The Mythical and Mundane in Grace Chia's Poetry

Written by Lim Qing
Dated 11 Oct 2017

Grace Chia's debut collection, womango (Rank Books, 1998), with its striking orange cover and two equally vivid red-and-yellow mangoes, immediately evokes a postmodern, pop art aesthetic in line with the energy and playful irreverence of the volume. Chia explains the significance of the title in her preface: "womango is 'woman go' or 'wo(ah) mango' [ . . . ] because I like mangoes" (iii). Her deadpan opening takes the reader by surprise, puncturing any expectation of deeper symbolism in the choice image of the mango. But the reader barely has time to let his guard down and settle in for a fun read before Chia undercuts this fresh expectation once more, by explaining how qualities associated with its colours—red for passion, yellow as a stereotypical indicator of her Asianness—are expressed through her poems visually and metaphorically. At the outset, Chia punctures and subverts expectations with a playful, at times flippant, attitude that characterises the rest of the collection.

A quick flip through the pages of womango yields its most prominent feature: the play with form and typeface. Admittedly, these ventures sometimes remain at the level of novelty. The star shape of "Starfruit," for instance, seems to serve no deeper purpose than simply to gesture towards the subject matter—the star symbols on the Singapore flag. Similarly, "The world's favourite muck" takes on the shape of a Coca Cola bottle, but the structural elements of this chosen form, like the enjambment, seem to be dictated mostly by the line length required to produce this shape, rather than the dramatic effect produced by more selectively placed line breaks. Perhaps it was not always Chia's intention to underscore deeper meaning through form in these shape poems, but it feels like a missed opportunity to go beyond just a memorable visual to impress more deeply in the reader's mind the critiques of the fabrication and commercialisation of national identity and the spread of capitalism respectively.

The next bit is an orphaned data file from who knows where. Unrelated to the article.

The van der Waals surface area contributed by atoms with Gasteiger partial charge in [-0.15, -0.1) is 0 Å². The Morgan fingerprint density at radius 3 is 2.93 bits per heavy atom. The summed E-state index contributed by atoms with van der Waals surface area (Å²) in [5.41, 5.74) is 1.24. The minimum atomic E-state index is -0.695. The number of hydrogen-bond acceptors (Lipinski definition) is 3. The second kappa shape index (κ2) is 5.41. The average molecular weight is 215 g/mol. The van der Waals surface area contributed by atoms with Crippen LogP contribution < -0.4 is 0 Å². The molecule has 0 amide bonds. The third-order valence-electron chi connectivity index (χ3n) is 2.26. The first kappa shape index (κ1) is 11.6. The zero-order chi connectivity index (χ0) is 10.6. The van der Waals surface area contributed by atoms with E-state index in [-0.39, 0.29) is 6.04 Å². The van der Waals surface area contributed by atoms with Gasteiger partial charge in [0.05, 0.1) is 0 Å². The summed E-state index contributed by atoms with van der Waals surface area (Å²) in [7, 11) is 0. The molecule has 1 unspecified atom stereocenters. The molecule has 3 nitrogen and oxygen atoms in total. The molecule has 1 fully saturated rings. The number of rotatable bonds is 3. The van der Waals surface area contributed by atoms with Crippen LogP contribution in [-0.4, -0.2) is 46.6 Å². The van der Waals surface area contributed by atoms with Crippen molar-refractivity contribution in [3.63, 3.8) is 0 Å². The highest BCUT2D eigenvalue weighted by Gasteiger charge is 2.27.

However, Chia's willingness to experiment comes to fruition in attempts that produce uses of form which resonate more with content. In "Quadrangle," the poem's four lines are arranged in two side-by-side rectangles. Two perspectives of an imprisoned man are presented, and each is expressed in two lines confined within one of the rectangles. This placement heightens the reader's awareness of and ability to spot the parallels and contrasts between the two views. To the imprisoned man, the space he is contained in is "my room" and the light is, like him, "solitary". Reading this half of the poem on its own yields no hints that the speaker is in prison; the feeling highlighted is a sense of isolation, reinforced by the repetition of the possessive "my" and the sparseness of words compared to the other half. The second perspective marks the man clearly as an emaciated prisoner turned remorseful by his sentence: he is an "imprisoned shell" in a "cell," and the same light is described as "penitent". Although this perspective appears at first glance to be an external one—that of someone looking in on the imprisoned man—a twist in the final line, "His window and mine / misting," reveals that the man is looking at his own reflection. The quadrangles containing each half of the poem evoke windows, symbolising the different but not mutually exclusive ways in which the man frames his imprisoned state, imbuing the image he sees of himself with varying emotions of loneliness and remorse.